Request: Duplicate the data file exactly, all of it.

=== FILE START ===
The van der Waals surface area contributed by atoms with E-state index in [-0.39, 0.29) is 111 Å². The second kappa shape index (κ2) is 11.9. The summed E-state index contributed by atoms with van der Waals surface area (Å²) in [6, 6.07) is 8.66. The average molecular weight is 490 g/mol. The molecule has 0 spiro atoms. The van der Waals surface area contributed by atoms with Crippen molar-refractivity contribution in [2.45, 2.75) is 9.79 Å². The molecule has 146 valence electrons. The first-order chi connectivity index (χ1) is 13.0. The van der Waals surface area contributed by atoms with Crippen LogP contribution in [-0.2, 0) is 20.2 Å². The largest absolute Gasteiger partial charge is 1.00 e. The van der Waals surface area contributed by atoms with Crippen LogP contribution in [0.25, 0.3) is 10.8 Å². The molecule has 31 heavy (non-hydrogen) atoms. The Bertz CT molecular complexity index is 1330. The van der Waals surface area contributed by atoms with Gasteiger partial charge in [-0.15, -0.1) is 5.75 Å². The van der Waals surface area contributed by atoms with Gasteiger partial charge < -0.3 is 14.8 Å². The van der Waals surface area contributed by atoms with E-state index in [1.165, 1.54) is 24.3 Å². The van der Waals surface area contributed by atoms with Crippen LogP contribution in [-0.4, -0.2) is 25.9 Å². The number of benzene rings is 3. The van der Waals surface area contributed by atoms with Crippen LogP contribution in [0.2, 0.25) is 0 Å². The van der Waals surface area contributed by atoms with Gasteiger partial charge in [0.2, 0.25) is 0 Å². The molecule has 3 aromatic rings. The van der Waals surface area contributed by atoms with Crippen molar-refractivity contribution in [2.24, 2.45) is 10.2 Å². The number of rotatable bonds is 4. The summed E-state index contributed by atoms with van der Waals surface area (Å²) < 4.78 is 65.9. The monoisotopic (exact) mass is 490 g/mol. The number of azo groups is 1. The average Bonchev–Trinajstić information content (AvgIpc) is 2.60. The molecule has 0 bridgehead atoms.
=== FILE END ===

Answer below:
The van der Waals surface area contributed by atoms with E-state index in [-0.39, 0.29) is 111 Å². The second kappa shape index (κ2) is 11.9. The summed E-state index contributed by atoms with van der Waals surface area (Å²) in [6, 6.07) is 8.66. The average molecular weight is 490 g/mol. The molecule has 0 spiro atoms. The van der Waals surface area contributed by atoms with Crippen molar-refractivity contribution in [2.45, 2.75) is 9.79 Å². The molecule has 146 valence electrons. The first-order chi connectivity index (χ1) is 13.0. The van der Waals surface area contributed by atoms with Crippen LogP contribution in [-0.2, 0) is 20.2 Å². The largest absolute Gasteiger partial charge is 1.00 e. The van der Waals surface area contributed by atoms with Crippen LogP contribution in [0.25, 0.3) is 10.8 Å². The molecule has 31 heavy (non-hydrogen) atoms. The Bertz CT molecular complexity index is 1330. The van der Waals surface area contributed by atoms with Gasteiger partial charge in [-0.15, -0.1) is 5.75 Å². The van der Waals surface area contributed by atoms with Gasteiger partial charge < -0.3 is 14.8 Å². The van der Waals surface area contributed by atoms with E-state index in [1.165, 1.54) is 24.3 Å². The van der Waals surface area contributed by atoms with Crippen LogP contribution in [-0.4, -0.2) is 25.9 Å². The number of benzene rings is 3. The van der Waals surface area contributed by atoms with Crippen LogP contribution in [0.2, 0.25) is 0 Å². The van der Waals surface area contributed by atoms with Gasteiger partial charge in [0.2, 0.25) is 0 Å². The molecule has 3 aromatic rings. The van der Waals surface area contributed by atoms with Crippen molar-refractivity contribution in [2.24, 2.45) is 10.2 Å². The number of rotatable bonds is 4. The summed E-state index contributed by atoms with van der Waals surface area (Å²) < 4.78 is 65.9. The monoisotopic (exact) mass is 490 g/mol. The number of azo groups is 1. The average Bonchev–Trinajstić information content (AvgIpc) is 2.60. The molecule has 0 bridgehead atoms.